Table 1 shows the term pairs, their associated CUIs from SNOMED-CT, and the similarity of the terms determined by UMLS-Similarity for path and lch. Table 2 shows the correlation results between the ranking obtained by UMLS-Similarity and the Physicians and Coders, and the results reported by Pedersen, et. al. The results show that UMLS-Similarity obtains the same correlation as Pedersen, et. al. demonstrating that UMLS-Similarity can be used to reliably reproduce Pedersen, et. al.’s results.

Table 1:
UMLS-Similarity Results
Table 2:
Correlation Results

Comparison with Nguyen and Al-Mubaid

Nguyen and Al-Mubaid use 25 out of the 30 terms in the dataset created by Pedersen, et. al. 14 seen in Table 1 - five terms were excluded because they did not exist in MeSH version 2006. The mappings of the terms to CUIs in MeSH were obtained by first, using the online tool provided by Nguyen and Al-Mubaid 21 to obtain the MeSH identifiers and then mapping them to the appropriate CUIs using the UMLS MR-CONSO table. There are nine terms that have a different MeSH mapping than the SNOMED-CT mapping: Acne (C0001144), Antibiotic (C0279516), Depression (C0011570), Lung Cancer (C0024121), Laryngeal cancer (C0023055), Lupus C0024143), Lymphoid hyperplasia (C0020507), Stenosis (C1261287), and Congestive heart failure (C0018801).

We evaluate UMLS-Similarity on the 25 term pairs using the PAR/CHD relations in MeSH from the UMLS version 2008AB. We use the Path measure (path) and the measures described by Leacock & Chodorow (lch), Wu & Palmer (wup), and Nguyen & Al-Mubaid (nam) in this evaluation. For each measure, we rank the terms based on the similarity scores and calculate the correlation between our rankings and the Physicians and Coders using the Spearman rank correlation coefficient. We compare our correlation results with those reported by Nguyen, et. al.

Table 1 shows the term pairs in the dataset and the similarity of the terms determined by UMLS-Similarity for path, lch, wup and nam using MeSH. Table 2 shows the correlation results between the ranking of UMLS-Similarity and the Physicians and Coders, and the results reported by Nguyen and Al-Mubaid.

These results show that UMLS-Similarity obtains a lower correlation with the Physician and Coder judgements than the results reported by Nguyen and Al-Mubaid. We believe that the reason is because different versions of MeSH were used to conduct the experiments, and the path information used by Nguyen and Al-Mubaid comes directly from MeSH while UMLS-Similarity obtained the information from MRREL. As previously stated, for most sources, it is possible to generate MRHIER from MRREL because the full path-to-root is a transitive closure of the pairwise PAR/CHD relations, this does not hold true for MeSH because a MeSH descriptor may have different children depending on its tree position.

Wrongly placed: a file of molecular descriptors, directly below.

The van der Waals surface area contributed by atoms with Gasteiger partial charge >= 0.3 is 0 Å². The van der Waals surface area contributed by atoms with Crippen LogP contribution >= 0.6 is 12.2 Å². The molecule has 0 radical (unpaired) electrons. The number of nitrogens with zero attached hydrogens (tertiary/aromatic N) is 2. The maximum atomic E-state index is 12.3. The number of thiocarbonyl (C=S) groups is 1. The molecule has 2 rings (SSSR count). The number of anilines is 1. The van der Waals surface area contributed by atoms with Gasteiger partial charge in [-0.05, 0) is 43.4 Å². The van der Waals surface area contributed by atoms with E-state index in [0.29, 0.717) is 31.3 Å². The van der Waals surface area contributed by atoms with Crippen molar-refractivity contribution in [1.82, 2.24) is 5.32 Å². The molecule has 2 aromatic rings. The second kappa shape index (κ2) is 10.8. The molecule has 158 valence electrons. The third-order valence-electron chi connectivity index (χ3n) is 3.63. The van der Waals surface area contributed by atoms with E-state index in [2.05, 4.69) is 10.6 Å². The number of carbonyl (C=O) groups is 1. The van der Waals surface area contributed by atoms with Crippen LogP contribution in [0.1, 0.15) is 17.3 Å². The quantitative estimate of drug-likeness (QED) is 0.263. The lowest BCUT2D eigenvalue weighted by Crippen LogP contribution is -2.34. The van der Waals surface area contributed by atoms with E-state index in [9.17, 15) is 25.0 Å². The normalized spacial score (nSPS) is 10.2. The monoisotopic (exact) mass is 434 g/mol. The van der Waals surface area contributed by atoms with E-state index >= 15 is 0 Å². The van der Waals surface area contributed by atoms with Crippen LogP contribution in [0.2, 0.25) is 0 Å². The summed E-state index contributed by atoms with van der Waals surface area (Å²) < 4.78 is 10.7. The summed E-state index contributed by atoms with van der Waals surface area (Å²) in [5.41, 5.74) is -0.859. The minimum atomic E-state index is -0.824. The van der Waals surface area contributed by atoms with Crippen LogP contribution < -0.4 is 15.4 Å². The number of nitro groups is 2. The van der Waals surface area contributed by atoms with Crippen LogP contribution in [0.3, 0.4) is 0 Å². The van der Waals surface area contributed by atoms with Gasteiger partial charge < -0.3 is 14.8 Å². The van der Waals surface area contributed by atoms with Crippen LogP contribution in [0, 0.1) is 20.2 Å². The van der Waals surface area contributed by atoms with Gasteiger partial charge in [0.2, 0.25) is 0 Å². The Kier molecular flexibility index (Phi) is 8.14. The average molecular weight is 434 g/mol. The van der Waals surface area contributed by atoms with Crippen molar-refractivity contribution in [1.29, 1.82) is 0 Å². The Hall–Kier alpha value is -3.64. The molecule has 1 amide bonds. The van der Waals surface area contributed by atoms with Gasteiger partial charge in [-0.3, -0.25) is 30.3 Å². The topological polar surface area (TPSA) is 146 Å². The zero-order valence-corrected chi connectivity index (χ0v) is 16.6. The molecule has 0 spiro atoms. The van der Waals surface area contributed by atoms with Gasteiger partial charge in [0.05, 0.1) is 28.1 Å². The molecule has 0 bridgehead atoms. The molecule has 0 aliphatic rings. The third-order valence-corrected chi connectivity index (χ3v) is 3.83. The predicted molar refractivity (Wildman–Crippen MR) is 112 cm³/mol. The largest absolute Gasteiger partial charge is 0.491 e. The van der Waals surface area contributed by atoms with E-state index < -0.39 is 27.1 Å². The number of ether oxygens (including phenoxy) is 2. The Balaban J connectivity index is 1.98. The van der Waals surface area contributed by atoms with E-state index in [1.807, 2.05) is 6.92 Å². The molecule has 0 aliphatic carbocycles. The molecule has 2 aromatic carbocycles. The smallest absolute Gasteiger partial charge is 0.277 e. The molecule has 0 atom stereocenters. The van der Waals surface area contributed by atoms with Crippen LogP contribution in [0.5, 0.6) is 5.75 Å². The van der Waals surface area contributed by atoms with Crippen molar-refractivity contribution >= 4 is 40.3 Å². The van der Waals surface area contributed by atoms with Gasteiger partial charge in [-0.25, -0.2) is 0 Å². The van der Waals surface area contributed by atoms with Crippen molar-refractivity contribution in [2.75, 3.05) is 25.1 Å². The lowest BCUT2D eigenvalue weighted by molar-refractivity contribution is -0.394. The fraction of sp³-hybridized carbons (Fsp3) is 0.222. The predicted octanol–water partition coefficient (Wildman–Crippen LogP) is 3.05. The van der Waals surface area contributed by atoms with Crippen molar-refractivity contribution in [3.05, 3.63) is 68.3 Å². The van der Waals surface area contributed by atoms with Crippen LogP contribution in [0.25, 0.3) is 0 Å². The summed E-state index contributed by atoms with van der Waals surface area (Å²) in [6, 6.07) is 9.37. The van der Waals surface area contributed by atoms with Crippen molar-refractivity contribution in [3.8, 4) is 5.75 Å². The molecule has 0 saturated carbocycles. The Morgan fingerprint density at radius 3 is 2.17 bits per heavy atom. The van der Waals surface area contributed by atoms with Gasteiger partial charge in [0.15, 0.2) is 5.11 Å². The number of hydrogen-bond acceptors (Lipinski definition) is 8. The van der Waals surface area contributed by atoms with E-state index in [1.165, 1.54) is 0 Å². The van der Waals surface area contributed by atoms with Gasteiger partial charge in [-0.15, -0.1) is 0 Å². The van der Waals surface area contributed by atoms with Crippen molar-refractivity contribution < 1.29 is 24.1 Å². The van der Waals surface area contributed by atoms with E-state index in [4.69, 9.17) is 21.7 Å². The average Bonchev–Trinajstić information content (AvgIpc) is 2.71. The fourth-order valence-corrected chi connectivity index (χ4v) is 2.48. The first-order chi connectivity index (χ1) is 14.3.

Comparison with Caviedes and Cimino

Caviedes and Cimino evaluate the Conceptual Distance 1 for ten term pairs using a combination of the following terms: Digestive system diseases (C0012242), Peptic esophagitis (C0014869), Psychotherapy (C0033968), Thirst (C0039971), and Thoracic duct (C0039979).

We use UMLS-Similarity to calculate the Conceptual Distance for the term pairs using the PAR/CHD relations in MeSH from the UMLS version 2008. We rank the terms in the dataset based on the Conceptual Distance scores and calculate the correlation between our rankings and those reported by Caviedes and Cimino using Spearman rank correlation coefficient.

Table 3 shows the Conceptual Distance (Cdist) reported by Caviedes and Cimino and the Cdist obtained using UMLS-Similarity (UMLS-Sim). Six out of the ten scores are the same and four differ by one. We believe that the difference is due to the different version of MeSH used to conduct the experiments. The correlation between the results is 0.9576 showing that UMLS-Similarity can reliably reproduce the results described by Caviedes and Cimino.

Table 3:
Conceptual Distance (CDist) Results

Conclusion

In this paper, we introduced the UMLS-Interface and UMLS-Similarity packages that measure the semantic similarity between concepts in the UMLS. We showed that they can be used to reliably reproduce the previous results described by Caviedes and Cimino, Pedersen, et. al. and Nguyen and Al-Mubaid.

In the future, we plan to explore other semantic similarity measures such as information content based measures which are based on the probability of the concept occurring in the taxonomy such as the measures proposed by Resnik 11 and Lin 12 as well as semantic relatedness measures. Semantic relatedness is a more general form of semantic similarity, for example, foot and pedal edema are not similar but are related, where as foot and hand are both similar and related. The semantic similarity framework described in this paper constitutes the first step to providing a publicly available common development and testing platform for semantic similarity and relatedness measures for biomedical NLP.

Acknowledgments

The authors thank Lan Aronson, Kin Wah Fung, Olivier Bodenreider and Jan Willis for their help in our understanding of the UMLS.

The first author was supported in part by an appointment to the NLM Research Participation Program sponsored by the National Library of Medicine and by the Graduate Assistance in Area of National Needs award sponsored by the US Department of Education. The second and third authors were supported in part by grant 1R01LM009623-01A2 from the National Library of Medicine, National Institutes of Health. The contents of this publication are solely the responsibility of the authors and do not necessarily represent the official views of the National Institute of Health.